High temperature weather in many European countries has led to frequent wildfires in many countries
Recently, many European countries, including the United Kingdom, Italy, France, Spain, Portugal, and Germany, have encountered rare high temperature weather, with the local maximum temperature reaching 45 degrees Celsius. The hot weather has led to continuous forest fires in many countries.
On the 20th local time, the forest fires that ravaged many parts of Spain were still burning. In areas such as Castile and Leon, Galicia, Aragon, Madrid and Castile-La Mancha, firefighters are fighting fires and some local services have been exhausted. About 4,000 people have been evacuated due to the fire in Cebros, in the central province of Avila.
On the 20th local time, a wildfire in the city of Murca in northern Portugal has been raging for four days, and the hot and dry weather has made the firefighting work more difficult. Local residents are concerned that the fire will threaten local agricultural production and the survival of wildlife. More than 1,000 firefighters across Portugal have been battling forest fires including the city of Murca since a heat wave of over 40C swept across several regions of Portugal last week.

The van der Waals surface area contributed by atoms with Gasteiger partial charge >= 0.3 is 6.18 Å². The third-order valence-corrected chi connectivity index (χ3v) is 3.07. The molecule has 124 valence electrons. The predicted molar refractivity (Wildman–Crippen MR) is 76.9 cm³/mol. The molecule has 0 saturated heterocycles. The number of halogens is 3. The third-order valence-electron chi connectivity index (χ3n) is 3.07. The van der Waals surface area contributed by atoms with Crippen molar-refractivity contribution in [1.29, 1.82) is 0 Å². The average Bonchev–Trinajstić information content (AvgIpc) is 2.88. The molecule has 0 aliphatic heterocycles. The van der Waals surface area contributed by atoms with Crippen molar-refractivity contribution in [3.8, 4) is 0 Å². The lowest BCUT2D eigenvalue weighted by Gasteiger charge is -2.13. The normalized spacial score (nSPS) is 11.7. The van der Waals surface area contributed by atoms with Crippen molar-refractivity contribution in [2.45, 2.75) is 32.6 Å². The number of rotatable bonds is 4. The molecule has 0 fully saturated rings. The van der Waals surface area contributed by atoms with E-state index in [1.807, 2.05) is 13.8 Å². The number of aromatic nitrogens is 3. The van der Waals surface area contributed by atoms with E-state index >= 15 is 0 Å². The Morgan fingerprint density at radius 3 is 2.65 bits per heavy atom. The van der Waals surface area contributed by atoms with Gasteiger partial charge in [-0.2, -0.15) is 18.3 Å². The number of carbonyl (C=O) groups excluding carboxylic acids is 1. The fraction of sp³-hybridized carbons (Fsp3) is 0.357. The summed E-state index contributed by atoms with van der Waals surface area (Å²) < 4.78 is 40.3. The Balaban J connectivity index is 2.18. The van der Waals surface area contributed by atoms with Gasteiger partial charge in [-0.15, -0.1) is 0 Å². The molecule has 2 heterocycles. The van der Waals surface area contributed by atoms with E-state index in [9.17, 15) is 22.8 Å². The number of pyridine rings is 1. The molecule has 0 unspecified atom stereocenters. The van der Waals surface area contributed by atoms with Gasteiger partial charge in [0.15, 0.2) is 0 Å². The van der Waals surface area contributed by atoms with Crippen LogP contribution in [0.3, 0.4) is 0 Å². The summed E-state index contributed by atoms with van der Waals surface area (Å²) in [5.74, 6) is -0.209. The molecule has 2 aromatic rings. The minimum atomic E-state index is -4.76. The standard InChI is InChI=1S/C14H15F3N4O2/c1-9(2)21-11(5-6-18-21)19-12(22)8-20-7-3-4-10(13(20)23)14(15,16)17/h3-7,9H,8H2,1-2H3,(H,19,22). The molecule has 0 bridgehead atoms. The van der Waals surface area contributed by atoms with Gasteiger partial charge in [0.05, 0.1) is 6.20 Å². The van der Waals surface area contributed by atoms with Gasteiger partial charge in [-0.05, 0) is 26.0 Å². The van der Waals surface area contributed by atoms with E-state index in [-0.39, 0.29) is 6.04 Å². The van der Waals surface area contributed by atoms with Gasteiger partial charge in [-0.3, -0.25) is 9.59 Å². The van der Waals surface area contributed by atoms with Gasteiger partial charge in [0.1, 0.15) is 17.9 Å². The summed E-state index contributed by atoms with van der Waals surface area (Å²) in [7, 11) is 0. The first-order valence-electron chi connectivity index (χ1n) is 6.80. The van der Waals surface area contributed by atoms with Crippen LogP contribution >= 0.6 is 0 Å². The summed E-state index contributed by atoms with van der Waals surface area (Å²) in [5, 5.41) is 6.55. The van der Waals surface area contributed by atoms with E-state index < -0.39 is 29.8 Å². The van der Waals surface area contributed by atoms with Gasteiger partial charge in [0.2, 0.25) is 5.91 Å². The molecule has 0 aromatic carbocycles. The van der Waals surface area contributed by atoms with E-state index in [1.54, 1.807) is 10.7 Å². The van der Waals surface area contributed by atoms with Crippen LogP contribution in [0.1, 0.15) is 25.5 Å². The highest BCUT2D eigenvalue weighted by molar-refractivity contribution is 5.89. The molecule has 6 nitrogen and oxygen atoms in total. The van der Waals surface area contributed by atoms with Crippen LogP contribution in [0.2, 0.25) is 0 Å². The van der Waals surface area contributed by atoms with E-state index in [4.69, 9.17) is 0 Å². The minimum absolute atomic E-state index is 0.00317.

On the 20th local time, forest fires broke out in many areas in Italy. One of the fires threatens to leave parts of the northeastern city of Trieste without power and water.In central Tuscany, the village of Massarosa also hasHundreds of peopleEscaped due to fire.
In the Winnington region of the UK, bushfires have destroyed a large number of homes. Some local residents said they lost everything in the fire.
In Greece, small fires are also being brought under control in the northeastern suburbs of Athens. There are still 19 firefighting planes and a large number of firefighters involved in the firefighting operation until the fire is fully contained. The Greek Ministry of Citizen Protection said that so far, a total of 630 firefighters and 230 fire trucks and other fire-fighting forces have participated in the firefighting work.
A brutal heatwave of over 40 degrees Celsius has swept southern Europe since last week, part of a pattern of rising global temperatures widely believed by scientists and climatologists to be caused by human activity.
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